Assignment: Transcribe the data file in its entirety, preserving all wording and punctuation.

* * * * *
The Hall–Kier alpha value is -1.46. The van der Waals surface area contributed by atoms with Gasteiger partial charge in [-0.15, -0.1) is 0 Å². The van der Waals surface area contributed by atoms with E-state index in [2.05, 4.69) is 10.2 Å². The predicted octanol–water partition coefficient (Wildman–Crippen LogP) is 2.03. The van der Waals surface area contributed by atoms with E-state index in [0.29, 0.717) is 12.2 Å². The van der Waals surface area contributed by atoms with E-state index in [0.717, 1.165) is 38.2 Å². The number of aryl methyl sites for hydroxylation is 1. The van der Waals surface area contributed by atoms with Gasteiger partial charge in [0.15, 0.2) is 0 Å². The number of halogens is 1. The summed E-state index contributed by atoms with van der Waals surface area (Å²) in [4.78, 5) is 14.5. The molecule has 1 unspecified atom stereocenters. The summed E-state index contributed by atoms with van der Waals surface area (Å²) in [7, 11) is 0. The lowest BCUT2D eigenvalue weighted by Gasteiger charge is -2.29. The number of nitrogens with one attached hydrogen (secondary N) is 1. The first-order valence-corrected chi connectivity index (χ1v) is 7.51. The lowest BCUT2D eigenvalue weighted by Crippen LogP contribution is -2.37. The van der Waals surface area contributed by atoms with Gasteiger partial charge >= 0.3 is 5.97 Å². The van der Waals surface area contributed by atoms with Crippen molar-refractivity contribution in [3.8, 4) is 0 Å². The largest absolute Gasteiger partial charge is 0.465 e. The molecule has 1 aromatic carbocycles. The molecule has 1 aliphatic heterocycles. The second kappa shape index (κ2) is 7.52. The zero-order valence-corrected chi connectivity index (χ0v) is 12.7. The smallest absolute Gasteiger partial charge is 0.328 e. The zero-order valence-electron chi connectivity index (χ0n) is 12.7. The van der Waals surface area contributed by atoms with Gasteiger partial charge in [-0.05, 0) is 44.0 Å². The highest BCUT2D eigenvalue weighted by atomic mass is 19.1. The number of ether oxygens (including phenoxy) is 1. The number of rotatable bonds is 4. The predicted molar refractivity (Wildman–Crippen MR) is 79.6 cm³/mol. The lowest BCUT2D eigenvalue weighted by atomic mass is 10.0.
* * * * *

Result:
The Hall–Kier alpha value is -1.46. The van der Waals surface area contributed by atoms with Gasteiger partial charge in [-0.15, -0.1) is 0 Å². The van der Waals surface area contributed by atoms with E-state index in [2.05, 4.69) is 10.2 Å². The predicted octanol–water partition coefficient (Wildman–Crippen LogP) is 2.03. The van der Waals surface area contributed by atoms with E-state index in [0.29, 0.717) is 12.2 Å². The van der Waals surface area contributed by atoms with E-state index in [0.717, 1.165) is 38.2 Å². The number of aryl methyl sites for hydroxylation is 1. The van der Waals surface area contributed by atoms with Gasteiger partial charge in [0.15, 0.2) is 0 Å². The number of halogens is 1. The summed E-state index contributed by atoms with van der Waals surface area (Å²) in [4.78, 5) is 14.5. The molecule has 1 unspecified atom stereocenters. The summed E-state index contributed by atoms with van der Waals surface area (Å²) in [7, 11) is 0. The lowest BCUT2D eigenvalue weighted by Gasteiger charge is -2.29. The number of nitrogens with one attached hydrogen (secondary N) is 1. The first-order valence-corrected chi connectivity index (χ1v) is 7.51. The lowest BCUT2D eigenvalue weighted by Crippen LogP contribution is -2.37. The van der Waals surface area contributed by atoms with Gasteiger partial charge >= 0.3 is 5.97 Å². The van der Waals surface area contributed by atoms with Crippen molar-refractivity contribution in [3.8, 4) is 0 Å². The largest absolute Gasteiger partial charge is 0.465 e. The molecule has 1 aromatic carbocycles. The molecule has 1 aliphatic heterocycles. The second kappa shape index (κ2) is 7.52. The zero-order valence-corrected chi connectivity index (χ0v) is 12.7. The smallest absolute Gasteiger partial charge is 0.328 e. The zero-order valence-electron chi connectivity index (χ0n) is 12.7. The van der Waals surface area contributed by atoms with Gasteiger partial charge in [-0.05, 0) is 44.0 Å². The highest BCUT2D eigenvalue weighted by atomic mass is 19.1. The number of ether oxygens (including phenoxy) is 1. The number of rotatable bonds is 4. The predicted molar refractivity (Wildman–Crippen MR) is 79.6 cm³/mol. The lowest BCUT2D eigenvalue weighted by atomic mass is 10.0.